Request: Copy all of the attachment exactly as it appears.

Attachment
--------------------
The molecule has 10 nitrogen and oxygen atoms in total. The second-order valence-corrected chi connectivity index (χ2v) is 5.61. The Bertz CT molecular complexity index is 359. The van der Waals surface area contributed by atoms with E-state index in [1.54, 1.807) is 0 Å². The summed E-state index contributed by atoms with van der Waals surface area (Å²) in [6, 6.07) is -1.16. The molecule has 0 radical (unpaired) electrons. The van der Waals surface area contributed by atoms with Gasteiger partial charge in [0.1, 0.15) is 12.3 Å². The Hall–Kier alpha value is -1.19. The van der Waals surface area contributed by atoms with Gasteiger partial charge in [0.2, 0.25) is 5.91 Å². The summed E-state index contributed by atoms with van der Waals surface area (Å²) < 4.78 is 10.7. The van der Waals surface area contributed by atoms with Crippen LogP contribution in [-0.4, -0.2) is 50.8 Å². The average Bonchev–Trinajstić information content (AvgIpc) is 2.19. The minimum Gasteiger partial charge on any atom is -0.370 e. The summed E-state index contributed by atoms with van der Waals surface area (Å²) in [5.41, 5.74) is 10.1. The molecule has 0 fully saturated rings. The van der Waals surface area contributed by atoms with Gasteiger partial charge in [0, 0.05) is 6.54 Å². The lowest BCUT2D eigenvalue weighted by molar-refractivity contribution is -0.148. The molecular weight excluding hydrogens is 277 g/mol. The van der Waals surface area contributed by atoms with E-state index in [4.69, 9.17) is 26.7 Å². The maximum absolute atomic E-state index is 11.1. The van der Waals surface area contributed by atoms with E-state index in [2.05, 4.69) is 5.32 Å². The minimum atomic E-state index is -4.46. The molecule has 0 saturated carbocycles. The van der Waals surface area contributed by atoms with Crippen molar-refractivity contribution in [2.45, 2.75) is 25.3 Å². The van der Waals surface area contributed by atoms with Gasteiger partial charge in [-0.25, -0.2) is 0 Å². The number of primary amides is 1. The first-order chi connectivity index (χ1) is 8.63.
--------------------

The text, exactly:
The molecule has 10 nitrogen and oxygen atoms in total. The second-order valence-corrected chi connectivity index (χ2v) is 5.61. The Bertz CT molecular complexity index is 359. The van der Waals surface area contributed by atoms with E-state index in [1.54, 1.807) is 0 Å². The summed E-state index contributed by atoms with van der Waals surface area (Å²) in [6, 6.07) is -1.16. The molecule has 0 radical (unpaired) electrons. The van der Waals surface area contributed by atoms with Gasteiger partial charge in [0.1, 0.15) is 12.3 Å². The Hall–Kier alpha value is -1.19. The van der Waals surface area contributed by atoms with Gasteiger partial charge in [0.2, 0.25) is 5.91 Å². The summed E-state index contributed by atoms with van der Waals surface area (Å²) < 4.78 is 10.7. The van der Waals surface area contributed by atoms with Crippen LogP contribution in [-0.4, -0.2) is 50.8 Å². The average Bonchev–Trinajstić information content (AvgIpc) is 2.19. The minimum Gasteiger partial charge on any atom is -0.370 e. The summed E-state index contributed by atoms with van der Waals surface area (Å²) in [5.41, 5.74) is 10.1. The molecule has 0 fully saturated rings. The van der Waals surface area contributed by atoms with Gasteiger partial charge in [0, 0.05) is 6.54 Å². The lowest BCUT2D eigenvalue weighted by molar-refractivity contribution is -0.148. The molecular weight excluding hydrogens is 277 g/mol. The van der Waals surface area contributed by atoms with E-state index in [4.69, 9.17) is 26.7 Å². The maximum absolute atomic E-state index is 11.1. The van der Waals surface area contributed by atoms with E-state index in [2.05, 4.69) is 5.32 Å². The minimum atomic E-state index is -4.46. The molecule has 0 saturated carbocycles. The van der Waals surface area contributed by atoms with Crippen molar-refractivity contribution in [2.45, 2.75) is 25.3 Å². The van der Waals surface area contributed by atoms with Gasteiger partial charge in [-0.25, -0.2) is 0 Å². The number of primary amides is 1. The first-order chi connectivity index (χ1) is 8.63.